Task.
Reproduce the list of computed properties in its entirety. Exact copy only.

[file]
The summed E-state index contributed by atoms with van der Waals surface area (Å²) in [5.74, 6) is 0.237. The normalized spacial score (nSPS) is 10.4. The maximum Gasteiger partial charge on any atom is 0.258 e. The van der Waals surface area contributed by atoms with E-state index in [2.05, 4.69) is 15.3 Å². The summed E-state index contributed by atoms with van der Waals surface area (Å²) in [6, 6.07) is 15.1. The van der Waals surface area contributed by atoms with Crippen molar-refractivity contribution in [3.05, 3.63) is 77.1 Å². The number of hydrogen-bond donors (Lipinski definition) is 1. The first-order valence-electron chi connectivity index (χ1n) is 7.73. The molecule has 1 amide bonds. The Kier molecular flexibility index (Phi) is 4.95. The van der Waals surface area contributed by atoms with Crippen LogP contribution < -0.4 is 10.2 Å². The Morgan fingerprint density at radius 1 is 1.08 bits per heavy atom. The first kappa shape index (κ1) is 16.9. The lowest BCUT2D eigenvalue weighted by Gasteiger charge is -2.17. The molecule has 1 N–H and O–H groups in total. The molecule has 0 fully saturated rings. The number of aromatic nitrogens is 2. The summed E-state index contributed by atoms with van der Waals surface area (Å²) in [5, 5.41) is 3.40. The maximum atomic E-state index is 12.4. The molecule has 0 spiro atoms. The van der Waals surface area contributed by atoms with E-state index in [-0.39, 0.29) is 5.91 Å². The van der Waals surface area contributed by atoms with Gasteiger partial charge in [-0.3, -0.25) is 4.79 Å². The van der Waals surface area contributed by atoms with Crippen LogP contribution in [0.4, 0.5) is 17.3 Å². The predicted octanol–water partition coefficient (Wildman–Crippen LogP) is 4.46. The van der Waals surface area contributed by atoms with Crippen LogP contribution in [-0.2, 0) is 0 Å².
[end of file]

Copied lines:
The summed E-state index contributed by atoms with van der Waals surface area (Å²) in [5.74, 6) is 0.237. The normalized spacial score (nSPS) is 10.4. The maximum Gasteiger partial charge on any atom is 0.258 e. The van der Waals surface area contributed by atoms with E-state index in [2.05, 4.69) is 15.3 Å². The summed E-state index contributed by atoms with van der Waals surface area (Å²) in [6, 6.07) is 15.1. The van der Waals surface area contributed by atoms with Crippen molar-refractivity contribution in [3.05, 3.63) is 77.1 Å². The number of hydrogen-bond donors (Lipinski definition) is 1. The first-order valence-electron chi connectivity index (χ1n) is 7.73. The molecule has 1 amide bonds. The Kier molecular flexibility index (Phi) is 4.95. The van der Waals surface area contributed by atoms with Crippen LogP contribution < -0.4 is 10.2 Å². The Morgan fingerprint density at radius 1 is 1.08 bits per heavy atom. The first kappa shape index (κ1) is 16.9. The lowest BCUT2D eigenvalue weighted by Gasteiger charge is -2.17. The molecule has 1 N–H and O–H groups in total. The molecule has 0 fully saturated rings. The number of aromatic nitrogens is 2. The summed E-state index contributed by atoms with van der Waals surface area (Å²) in [5, 5.41) is 3.40. The maximum atomic E-state index is 12.4. The molecule has 0 spiro atoms. The van der Waals surface area contributed by atoms with E-state index in [-0.39, 0.29) is 5.91 Å². The van der Waals surface area contributed by atoms with Gasteiger partial charge in [-0.3, -0.25) is 4.79 Å². The van der Waals surface area contributed by atoms with Crippen LogP contribution in [0.4, 0.5) is 17.3 Å². The predicted octanol–water partition coefficient (Wildman–Crippen LogP) is 4.46. The van der Waals surface area contributed by atoms with Crippen LogP contribution in [-0.2, 0) is 0 Å².